NPRO aims to greatly improve the quality of reputational information in high-trust service markets, to make them more meritocratic, fair, and efficient. Time was, centuries past, that when you needed to choose a service seller, you could almost always ask someone you knew for a personal recommendation. Today, you’d have to be lucky. In our modern society, your social network is likely to be geographically spread-out, out and unlikely to overlap with the type or catchment area of the service-seller you’re interested in.
With NPRO, we aim to model the ways in which recommendations work today, and how they worked in the past; to identify those elements which are important for trustworthy communication, but have been lost; and to re-instate them by incorporating them into a new system of reputation and opinion suitable for our modern, highly-networked society. The types of guarantees which blockchain can provide may be an excellent way to re-instate these elements. This we will be investigating with the guidance of the TruBlo consortium.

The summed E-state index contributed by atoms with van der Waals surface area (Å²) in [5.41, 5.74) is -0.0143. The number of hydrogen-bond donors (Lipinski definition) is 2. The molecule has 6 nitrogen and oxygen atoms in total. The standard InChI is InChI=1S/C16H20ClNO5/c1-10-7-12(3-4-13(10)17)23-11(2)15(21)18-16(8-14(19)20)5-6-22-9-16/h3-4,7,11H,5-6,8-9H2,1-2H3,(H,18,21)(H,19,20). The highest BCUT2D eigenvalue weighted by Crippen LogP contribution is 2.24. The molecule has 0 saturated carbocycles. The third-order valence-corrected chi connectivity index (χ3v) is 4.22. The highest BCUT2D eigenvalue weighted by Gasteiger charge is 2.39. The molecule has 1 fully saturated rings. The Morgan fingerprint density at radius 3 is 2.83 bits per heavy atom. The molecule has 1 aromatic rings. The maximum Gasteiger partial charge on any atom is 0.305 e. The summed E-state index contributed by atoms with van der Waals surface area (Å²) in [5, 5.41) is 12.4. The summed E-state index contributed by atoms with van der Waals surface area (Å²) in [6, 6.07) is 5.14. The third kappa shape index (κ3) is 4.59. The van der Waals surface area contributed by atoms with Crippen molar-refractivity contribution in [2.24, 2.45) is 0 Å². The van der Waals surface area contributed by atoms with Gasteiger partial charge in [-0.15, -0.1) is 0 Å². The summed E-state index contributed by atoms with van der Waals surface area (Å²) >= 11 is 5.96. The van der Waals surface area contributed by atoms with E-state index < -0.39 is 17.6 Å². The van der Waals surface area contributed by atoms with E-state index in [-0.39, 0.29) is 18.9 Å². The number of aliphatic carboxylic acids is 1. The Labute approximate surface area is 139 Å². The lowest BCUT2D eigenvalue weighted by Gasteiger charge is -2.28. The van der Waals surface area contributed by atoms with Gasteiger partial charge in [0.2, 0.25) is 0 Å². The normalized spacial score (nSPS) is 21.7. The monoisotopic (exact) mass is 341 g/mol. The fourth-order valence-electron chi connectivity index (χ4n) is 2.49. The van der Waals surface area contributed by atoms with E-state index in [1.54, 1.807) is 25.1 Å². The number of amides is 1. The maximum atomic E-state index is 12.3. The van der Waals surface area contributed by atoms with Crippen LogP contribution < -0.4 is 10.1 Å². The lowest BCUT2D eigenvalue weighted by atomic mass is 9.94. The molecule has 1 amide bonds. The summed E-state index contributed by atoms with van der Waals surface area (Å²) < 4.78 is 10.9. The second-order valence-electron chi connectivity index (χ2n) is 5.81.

We also envisage other applications, including the substantialness and accessibility of opinions disseminated on social media; and the kind of informal, important information about product provenance which typically does not make its way up to supply chains, from producer to consumer.
Daniel Zackon: Daniel studied engineering at Cambridge University. He later worked in hearing research, as part of the SIFEM pan-European project modelling the mechanics of the inner ear, developing fluid-dynamic simulations at UCL in London. He has since studied the way that trust works in service markets, and developed NPRO’s approach to improve it.
Harrison Pim: Harrison studied physics at UCL, and is now a data scientist and machine learning engineer at the Wellcome Collection in London. He specialises in feature extraction, text and image classification, and building search, content discovery, and recommendation algorithms atop these techniques.
The team is familiar with blockchain features in terms of designing products, business models, and decentralised organisations. However, we are not experienced with blockchain technically. The team looks forward to guidance by the TruBlo consortium in aspects of technical implementation.